Gabon is pursuing a low-carbon development strategy that optimizes economic goals while preserving forests and their ecosystems. The country has therefore committed to reducing greenhouse gas emissions by 50% within 2025 through sustainable land-use. Tackling forest degradation, often a result of illegal logging, is essential to reducing Gabon's carbon emissions, as such degradation accounts for 50-80% of the country's total emissions.

Enhancing transparency and accountability – CAFI

GENEVA, 7 October 2020 – Revising the operating procedures of the Central African Forest Initiative (CAFI) is an endeavour that started earlier this year and has just received valuable recommendations from a new report by Transparency International (TI). Acknowledging the work achieved on transparency and integrity while identifying areas for improvement, the report released today by TI provides useful input into the process.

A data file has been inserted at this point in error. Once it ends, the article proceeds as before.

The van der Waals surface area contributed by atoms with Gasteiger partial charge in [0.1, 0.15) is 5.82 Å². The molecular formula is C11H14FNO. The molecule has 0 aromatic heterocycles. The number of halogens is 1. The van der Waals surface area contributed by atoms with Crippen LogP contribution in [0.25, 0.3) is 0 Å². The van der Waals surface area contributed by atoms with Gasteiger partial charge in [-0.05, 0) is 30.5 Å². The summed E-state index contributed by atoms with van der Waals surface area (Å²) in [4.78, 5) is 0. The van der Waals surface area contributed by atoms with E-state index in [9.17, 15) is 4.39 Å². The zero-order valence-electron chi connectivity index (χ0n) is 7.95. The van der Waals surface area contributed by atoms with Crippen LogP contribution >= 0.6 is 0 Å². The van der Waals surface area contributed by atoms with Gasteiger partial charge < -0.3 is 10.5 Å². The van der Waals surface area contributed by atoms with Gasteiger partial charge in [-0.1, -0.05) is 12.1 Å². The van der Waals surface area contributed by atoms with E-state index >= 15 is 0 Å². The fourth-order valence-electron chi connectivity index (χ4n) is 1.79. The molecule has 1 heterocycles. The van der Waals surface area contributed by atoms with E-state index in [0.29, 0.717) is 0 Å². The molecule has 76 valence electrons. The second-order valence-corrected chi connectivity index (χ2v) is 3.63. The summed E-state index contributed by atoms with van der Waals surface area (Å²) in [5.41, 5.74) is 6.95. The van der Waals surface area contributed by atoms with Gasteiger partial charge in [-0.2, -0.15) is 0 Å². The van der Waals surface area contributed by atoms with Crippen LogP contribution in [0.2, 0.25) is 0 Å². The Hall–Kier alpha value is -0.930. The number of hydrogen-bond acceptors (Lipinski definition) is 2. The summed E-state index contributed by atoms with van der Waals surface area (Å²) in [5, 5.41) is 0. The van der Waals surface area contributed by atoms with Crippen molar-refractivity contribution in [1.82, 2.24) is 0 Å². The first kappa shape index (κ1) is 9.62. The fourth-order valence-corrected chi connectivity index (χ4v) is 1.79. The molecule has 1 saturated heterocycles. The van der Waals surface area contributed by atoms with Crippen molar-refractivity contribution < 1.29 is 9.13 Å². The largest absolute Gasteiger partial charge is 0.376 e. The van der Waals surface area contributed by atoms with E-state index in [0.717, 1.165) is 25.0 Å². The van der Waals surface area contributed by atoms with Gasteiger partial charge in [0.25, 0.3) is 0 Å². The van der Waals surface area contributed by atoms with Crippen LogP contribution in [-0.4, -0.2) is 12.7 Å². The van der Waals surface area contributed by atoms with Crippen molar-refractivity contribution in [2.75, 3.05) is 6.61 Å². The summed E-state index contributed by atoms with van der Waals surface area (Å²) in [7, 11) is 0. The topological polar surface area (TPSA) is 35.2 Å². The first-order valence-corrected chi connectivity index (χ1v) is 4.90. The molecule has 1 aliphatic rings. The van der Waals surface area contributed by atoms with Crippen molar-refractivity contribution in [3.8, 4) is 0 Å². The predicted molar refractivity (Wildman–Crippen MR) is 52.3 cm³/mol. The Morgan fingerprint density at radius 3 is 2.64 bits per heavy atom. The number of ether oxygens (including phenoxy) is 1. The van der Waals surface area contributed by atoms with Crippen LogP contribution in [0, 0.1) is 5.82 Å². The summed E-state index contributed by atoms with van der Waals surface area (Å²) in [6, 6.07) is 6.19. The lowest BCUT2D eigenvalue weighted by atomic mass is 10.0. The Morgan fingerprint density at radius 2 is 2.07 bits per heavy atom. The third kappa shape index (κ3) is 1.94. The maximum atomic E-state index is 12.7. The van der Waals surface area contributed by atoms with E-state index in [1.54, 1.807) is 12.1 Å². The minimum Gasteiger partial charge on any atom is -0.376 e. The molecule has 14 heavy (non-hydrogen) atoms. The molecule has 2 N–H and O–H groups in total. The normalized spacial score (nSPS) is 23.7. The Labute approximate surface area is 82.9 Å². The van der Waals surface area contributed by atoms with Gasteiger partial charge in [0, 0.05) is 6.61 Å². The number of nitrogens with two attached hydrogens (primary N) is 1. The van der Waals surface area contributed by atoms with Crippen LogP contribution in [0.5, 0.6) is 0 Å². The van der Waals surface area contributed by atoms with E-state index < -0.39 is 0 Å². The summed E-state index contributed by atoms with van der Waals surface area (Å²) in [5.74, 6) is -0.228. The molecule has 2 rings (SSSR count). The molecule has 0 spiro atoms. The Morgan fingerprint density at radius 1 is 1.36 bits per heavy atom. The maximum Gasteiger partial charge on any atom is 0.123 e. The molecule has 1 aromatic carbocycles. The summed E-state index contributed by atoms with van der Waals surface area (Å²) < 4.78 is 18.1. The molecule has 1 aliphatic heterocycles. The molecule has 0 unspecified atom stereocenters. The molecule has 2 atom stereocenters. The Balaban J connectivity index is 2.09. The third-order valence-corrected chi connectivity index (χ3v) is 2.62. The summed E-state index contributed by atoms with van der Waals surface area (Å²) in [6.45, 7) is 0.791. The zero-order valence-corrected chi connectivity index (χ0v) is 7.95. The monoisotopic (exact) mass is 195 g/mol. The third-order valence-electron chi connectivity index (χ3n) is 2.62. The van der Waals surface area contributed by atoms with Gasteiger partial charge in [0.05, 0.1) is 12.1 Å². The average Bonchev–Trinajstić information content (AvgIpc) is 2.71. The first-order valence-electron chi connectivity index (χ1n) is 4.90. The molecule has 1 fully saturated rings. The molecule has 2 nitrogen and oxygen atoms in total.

The brand Fair & Precious is celebrating its third anniversary and keeps on developing! - ATIBT

All ATIBT members, regardless of their status, are reminded that they can become partners of the brand simply as members of the Association.Created in November 2017 at the initiative of the International Tropical Timber Technical Association (ATIBT), and with the support of AFD and KfW, Fair&Precious is a collective and collaborative brand.

VPA FLEGT Gabon: UFIGA works for the resumption of vpa flegt negotiations between Gabon and the European Union - ATIBT